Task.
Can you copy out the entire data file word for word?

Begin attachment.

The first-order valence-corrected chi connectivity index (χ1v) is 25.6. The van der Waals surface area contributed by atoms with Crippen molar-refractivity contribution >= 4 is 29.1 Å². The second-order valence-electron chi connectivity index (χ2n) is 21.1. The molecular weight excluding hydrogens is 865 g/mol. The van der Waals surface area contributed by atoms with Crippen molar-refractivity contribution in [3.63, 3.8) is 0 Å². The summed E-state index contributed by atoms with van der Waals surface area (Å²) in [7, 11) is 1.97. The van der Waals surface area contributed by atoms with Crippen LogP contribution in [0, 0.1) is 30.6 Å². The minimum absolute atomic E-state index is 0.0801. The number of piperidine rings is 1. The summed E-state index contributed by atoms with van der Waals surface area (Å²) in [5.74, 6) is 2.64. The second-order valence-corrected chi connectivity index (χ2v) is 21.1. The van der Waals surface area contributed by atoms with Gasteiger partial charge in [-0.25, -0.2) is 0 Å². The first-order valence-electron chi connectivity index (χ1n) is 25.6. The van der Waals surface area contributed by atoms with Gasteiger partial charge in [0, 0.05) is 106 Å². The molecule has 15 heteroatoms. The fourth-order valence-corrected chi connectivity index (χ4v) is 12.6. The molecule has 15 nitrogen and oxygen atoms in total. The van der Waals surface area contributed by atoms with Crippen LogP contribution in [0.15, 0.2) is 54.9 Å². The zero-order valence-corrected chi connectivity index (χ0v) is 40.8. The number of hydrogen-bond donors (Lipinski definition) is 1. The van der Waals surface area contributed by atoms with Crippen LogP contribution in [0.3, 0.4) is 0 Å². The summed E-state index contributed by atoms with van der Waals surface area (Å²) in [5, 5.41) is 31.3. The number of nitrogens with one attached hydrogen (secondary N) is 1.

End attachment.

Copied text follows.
The first-order valence-corrected chi connectivity index (χ1v) is 25.6. The van der Waals surface area contributed by atoms with Crippen molar-refractivity contribution >= 4 is 29.1 Å². The second-order valence-electron chi connectivity index (χ2n) is 21.1. The molecular weight excluding hydrogens is 865 g/mol. The van der Waals surface area contributed by atoms with Crippen molar-refractivity contribution in [3.63, 3.8) is 0 Å². The summed E-state index contributed by atoms with van der Waals surface area (Å²) in [7, 11) is 1.97. The van der Waals surface area contributed by atoms with Crippen LogP contribution in [0, 0.1) is 30.6 Å². The minimum absolute atomic E-state index is 0.0801. The number of piperidine rings is 1. The summed E-state index contributed by atoms with van der Waals surface area (Å²) in [5.74, 6) is 2.64. The second-order valence-corrected chi connectivity index (χ2v) is 21.1. The van der Waals surface area contributed by atoms with Gasteiger partial charge in [-0.25, -0.2) is 0 Å². The first-order valence-electron chi connectivity index (χ1n) is 25.6. The van der Waals surface area contributed by atoms with Gasteiger partial charge in [0, 0.05) is 106 Å². The molecule has 15 heteroatoms. The fourth-order valence-corrected chi connectivity index (χ4v) is 12.6. The molecule has 15 nitrogen and oxygen atoms in total. The van der Waals surface area contributed by atoms with Crippen LogP contribution in [0.15, 0.2) is 54.9 Å². The zero-order valence-corrected chi connectivity index (χ0v) is 40.8. The number of hydrogen-bond donors (Lipinski definition) is 1. The van der Waals surface area contributed by atoms with Crippen LogP contribution in [0.3, 0.4) is 0 Å². The summed E-state index contributed by atoms with van der Waals surface area (Å²) in [5, 5.41) is 31.3. The number of nitrogens with one attached hydrogen (secondary N) is 1.